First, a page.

Yc / s = =−
Mass of substrate consumed ∆CS

• Yield coefficient for product in the exponential phase


Mass of product formed ∆CP
Yp / c = =
Mass of new cells formed ∆CC

µmax Cs Cc
rp = Yp / c
K s + Cs
Bioreactors: Stoichiometry
Cells
Substrate 
→ More Cells + Product
• Yield coefficient for product in the stationary phase
Mass of product formed ∆CP
Yp / s = =−
Mass of substrate consumed ∆CS Usually secondary
nutritient
• Maintenance utilization term, typically m=0.05 h-1.

rsm = mCc

cells
→ Yc′/ s C + Yp′/ s P + maintance
S 
− rs = Yc′/ s rg + Yp′/ s rp + mCc
Bioreactors: Stoichiometry
cells
S  → Yc′/ s C + Yp′/ s P + maintance
− rs = Yc′/ s rg + Yp′/ s rp + mCc
• In the exponential phase we cannot separate substrate
consumption for cell growth and product formation
− rs = Ys / c rg + mCc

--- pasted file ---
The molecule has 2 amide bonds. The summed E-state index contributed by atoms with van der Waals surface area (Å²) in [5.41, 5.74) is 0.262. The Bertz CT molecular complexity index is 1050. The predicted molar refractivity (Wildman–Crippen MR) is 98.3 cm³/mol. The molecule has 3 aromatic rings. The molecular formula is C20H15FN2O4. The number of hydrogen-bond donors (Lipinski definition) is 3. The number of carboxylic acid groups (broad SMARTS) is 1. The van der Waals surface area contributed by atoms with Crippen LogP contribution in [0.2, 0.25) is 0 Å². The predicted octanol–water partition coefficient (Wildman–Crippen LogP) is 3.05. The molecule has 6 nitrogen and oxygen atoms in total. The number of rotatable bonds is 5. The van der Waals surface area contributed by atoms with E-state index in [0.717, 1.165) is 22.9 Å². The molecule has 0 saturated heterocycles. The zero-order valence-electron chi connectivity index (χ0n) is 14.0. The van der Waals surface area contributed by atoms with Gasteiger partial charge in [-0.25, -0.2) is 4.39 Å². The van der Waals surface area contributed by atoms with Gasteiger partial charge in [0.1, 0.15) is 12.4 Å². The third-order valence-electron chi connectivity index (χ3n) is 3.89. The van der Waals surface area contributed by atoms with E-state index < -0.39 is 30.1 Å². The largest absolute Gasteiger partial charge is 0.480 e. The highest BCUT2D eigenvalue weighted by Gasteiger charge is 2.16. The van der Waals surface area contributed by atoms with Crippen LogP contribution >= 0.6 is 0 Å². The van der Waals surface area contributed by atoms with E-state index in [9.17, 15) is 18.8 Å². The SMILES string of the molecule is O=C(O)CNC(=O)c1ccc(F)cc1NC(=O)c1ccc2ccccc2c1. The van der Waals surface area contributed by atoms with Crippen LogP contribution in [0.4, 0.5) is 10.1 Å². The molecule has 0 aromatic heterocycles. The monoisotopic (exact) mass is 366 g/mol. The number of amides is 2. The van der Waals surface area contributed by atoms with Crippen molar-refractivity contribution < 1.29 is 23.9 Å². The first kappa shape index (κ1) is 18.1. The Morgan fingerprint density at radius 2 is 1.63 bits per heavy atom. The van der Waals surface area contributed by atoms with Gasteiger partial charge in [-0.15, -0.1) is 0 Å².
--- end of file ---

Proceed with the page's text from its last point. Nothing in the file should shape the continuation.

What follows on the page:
rp = rg Yp / c

• In stationary phase:
k p Csn
rp =
K sn + Csn
Ysn / p k p Csn
− rsn = Ysn / p rp + mCc = + mCc
K sn + Csn
Chemostat (CSTR) operation
• Mass balance:
dCc
– Cell balance V = v0Cco − vCc + (rg − rd )V
dt

dCs
– Substrate balance V = v0Cso − vCs + rsV
dt
Batch operation
• Mass balance: dCc
– Cell balance V = (rg − rd )V
dt

– Substrate
balance
growth phase stationary phase

dCs dCs
= Ys / c (−rg ) − mCc = Ys / p (−rp ) − mCc
dt dt
– Product balance
stationary phase
growth phase
dC p dC p
= rp = Yp / c rg = rp = Yp / s (−rs )
dt dt
Example 7-6
• Fermentation of Saccharomyces cerevisae in a batch reactor.
Plot the concentration of cells, substrate, the product and
growth rate as a function of time.
Initial cell concentration 1g/dm3, glucose 250g/dm3
C * p = 93 g / cm3 Yc / s = 0.08 g / g
n = 0.52 Yp / s = 0.45 g / g
µmax = 0.33 h −1 Yp / c = 5.6 g / g